Buy The Little Book on Bull’s Eye Investing

Intro
  • In secular bull markets, an investor should search for assets that offer relative returns
  • In secular bear markets, the essence of Bull’s Eye Investing is to focus on absolute returns. Your benchmark is a money market fund. Success is measured by how much you make above Treasury bills.
  • Bull and bear cycles should be seen in terms of valuations, not price.

Chapter 1 – It’s Good to be King

  • For the last century in the United States, the length has been remarkably consistent—about 17 years from the beginning of a secular bear to the beginning of the next true secular bull.
  • Written in 2012 – If the recent pattern holds, the bear market will continue for another five to six years (2017-2018) in terms of valuations, if not in price.
    • The key to successful investing, will be to hold the types of stocks, funds, and other investments that do well in a secular bear market (when valuations are contracting) while avoiding the types that history has shown have less chance for success in such an environment.
  • Using past market cycles to predict the future is about as helpful as flipping a coin but very important to note where in the stock cycle you are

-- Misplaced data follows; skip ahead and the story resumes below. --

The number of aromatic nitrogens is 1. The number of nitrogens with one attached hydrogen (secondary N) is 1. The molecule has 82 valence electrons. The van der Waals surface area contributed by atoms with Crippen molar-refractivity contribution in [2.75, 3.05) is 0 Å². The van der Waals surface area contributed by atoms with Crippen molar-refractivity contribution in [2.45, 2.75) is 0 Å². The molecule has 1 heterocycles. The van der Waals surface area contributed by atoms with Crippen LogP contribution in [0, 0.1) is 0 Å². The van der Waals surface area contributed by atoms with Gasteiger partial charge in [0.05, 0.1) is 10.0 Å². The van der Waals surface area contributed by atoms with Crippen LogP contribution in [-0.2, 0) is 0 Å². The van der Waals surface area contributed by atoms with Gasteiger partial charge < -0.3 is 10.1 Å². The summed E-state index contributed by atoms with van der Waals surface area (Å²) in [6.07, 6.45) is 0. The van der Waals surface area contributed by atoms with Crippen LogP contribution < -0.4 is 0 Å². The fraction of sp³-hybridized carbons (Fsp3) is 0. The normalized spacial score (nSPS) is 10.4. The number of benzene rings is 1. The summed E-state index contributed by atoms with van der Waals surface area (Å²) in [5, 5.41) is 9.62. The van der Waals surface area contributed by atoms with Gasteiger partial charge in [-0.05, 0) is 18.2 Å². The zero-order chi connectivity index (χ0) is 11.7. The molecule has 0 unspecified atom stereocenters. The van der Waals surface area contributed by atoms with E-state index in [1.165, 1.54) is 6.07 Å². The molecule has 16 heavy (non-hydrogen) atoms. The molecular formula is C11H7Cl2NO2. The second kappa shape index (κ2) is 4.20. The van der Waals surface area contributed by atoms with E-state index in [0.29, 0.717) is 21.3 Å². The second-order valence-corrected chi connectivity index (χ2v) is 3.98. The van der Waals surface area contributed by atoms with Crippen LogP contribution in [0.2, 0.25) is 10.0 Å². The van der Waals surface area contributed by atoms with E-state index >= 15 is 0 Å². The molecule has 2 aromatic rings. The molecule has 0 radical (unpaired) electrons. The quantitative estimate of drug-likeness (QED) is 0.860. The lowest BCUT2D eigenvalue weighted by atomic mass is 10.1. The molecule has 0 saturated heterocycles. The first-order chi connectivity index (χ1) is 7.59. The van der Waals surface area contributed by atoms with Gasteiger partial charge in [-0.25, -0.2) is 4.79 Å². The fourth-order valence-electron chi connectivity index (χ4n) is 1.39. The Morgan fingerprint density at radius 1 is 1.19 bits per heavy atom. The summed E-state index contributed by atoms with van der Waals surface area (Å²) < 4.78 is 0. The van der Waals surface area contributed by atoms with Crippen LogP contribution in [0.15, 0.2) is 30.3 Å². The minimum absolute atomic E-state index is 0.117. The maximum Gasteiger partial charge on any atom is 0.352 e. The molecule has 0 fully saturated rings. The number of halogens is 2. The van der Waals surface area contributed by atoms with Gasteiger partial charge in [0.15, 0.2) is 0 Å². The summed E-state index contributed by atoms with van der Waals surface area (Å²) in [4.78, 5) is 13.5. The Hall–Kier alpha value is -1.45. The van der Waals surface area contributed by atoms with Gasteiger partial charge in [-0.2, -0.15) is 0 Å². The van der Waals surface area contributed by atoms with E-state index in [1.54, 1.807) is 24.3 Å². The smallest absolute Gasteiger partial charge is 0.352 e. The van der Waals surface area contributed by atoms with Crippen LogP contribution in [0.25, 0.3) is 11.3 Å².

• Stocks have returned about 6.8% per year in real returns (adjusted for inflation) over the last 200 years, but 2/3 of that came from dividends
  • The stock market does not grow faster than the economy over the long term. If it goes too high or too low, it always comes back to trend.
  • Price to Resources (P/R) peaks at bull market tops and begins to rebound at bear market bottoms (as indicated by price)
  • Long Waves – Greatly simplifying, the theory says that there are two sets of stock market cycles in each Long Wave. There are a bull market and bear market that are influenced primarily by monetary events. Those price movements are followed by a bull market and bear market that are influenced primarily by “real” events such as earnings and economic performance.